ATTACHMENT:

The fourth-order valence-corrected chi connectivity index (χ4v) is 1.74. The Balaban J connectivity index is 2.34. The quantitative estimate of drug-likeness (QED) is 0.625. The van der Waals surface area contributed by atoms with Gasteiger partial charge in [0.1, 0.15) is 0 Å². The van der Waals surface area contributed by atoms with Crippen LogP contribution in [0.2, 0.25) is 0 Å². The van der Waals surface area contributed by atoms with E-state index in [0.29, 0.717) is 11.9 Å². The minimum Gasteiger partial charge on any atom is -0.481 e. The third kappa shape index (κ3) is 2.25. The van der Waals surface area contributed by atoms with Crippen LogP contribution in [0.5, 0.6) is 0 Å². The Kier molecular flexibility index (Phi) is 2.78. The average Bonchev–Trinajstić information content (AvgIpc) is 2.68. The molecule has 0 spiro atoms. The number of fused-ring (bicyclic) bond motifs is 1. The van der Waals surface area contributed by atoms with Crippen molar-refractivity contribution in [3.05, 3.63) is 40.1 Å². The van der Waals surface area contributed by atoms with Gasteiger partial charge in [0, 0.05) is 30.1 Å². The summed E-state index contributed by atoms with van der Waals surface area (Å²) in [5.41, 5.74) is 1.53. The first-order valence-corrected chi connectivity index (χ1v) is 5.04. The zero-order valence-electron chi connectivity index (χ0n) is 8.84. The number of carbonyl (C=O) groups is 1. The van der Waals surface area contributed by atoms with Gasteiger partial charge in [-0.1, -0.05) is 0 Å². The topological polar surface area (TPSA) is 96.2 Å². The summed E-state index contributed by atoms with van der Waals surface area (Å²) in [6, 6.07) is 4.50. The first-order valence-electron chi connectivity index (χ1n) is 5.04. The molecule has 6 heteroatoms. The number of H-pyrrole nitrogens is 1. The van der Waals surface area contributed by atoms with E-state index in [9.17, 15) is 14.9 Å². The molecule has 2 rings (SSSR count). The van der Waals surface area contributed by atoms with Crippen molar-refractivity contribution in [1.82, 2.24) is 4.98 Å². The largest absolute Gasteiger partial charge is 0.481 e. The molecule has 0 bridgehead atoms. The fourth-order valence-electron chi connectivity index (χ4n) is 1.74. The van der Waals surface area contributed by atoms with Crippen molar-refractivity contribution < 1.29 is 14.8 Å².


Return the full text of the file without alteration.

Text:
The fourth-order valence-corrected chi connectivity index (χ4v) is 1.74. The Balaban J connectivity index is 2.34. The quantitative estimate of drug-likeness (QED) is 0.625. The van der Waals surface area contributed by atoms with Gasteiger partial charge in [0.1, 0.15) is 0 Å². The van der Waals surface area contributed by atoms with Crippen LogP contribution in [0.2, 0.25) is 0 Å². The van der Waals surface area contributed by atoms with E-state index in [0.29, 0.717) is 11.9 Å². The minimum Gasteiger partial charge on any atom is -0.481 e. The third kappa shape index (κ3) is 2.25. The van der Waals surface area contributed by atoms with Crippen LogP contribution in [0.5, 0.6) is 0 Å². The Kier molecular flexibility index (Phi) is 2.78. The average Bonchev–Trinajstić information content (AvgIpc) is 2.68. The molecule has 0 spiro atoms. The number of fused-ring (bicyclic) bond motifs is 1. The van der Waals surface area contributed by atoms with Crippen molar-refractivity contribution in [3.05, 3.63) is 40.1 Å². The van der Waals surface area contributed by atoms with Gasteiger partial charge in [0, 0.05) is 30.1 Å². The summed E-state index contributed by atoms with van der Waals surface area (Å²) in [5.41, 5.74) is 1.53. The first-order valence-corrected chi connectivity index (χ1v) is 5.04. The zero-order valence-electron chi connectivity index (χ0n) is 8.84. The number of carbonyl (C=O) groups is 1. The van der Waals surface area contributed by atoms with Gasteiger partial charge in [-0.1, -0.05) is 0 Å². The topological polar surface area (TPSA) is 96.2 Å². The summed E-state index contributed by atoms with van der Waals surface area (Å²) in [6, 6.07) is 4.50. The first-order valence-electron chi connectivity index (χ1n) is 5.04. The molecule has 6 heteroatoms. The number of H-pyrrole nitrogens is 1. The van der Waals surface area contributed by atoms with E-state index in [9.17, 15) is 14.9 Å². The molecule has 2 rings (SSSR count). The van der Waals surface area contributed by atoms with Crippen molar-refractivity contribution in [1.82, 2.24) is 4.98 Å². The largest absolute Gasteiger partial charge is 0.481 e. The molecule has 0 bridgehead atoms. The fourth-order valence-electron chi connectivity index (χ4n) is 1.74. The van der Waals surface area contributed by atoms with Crippen molar-refractivity contribution < 1.29 is 14.8 Å².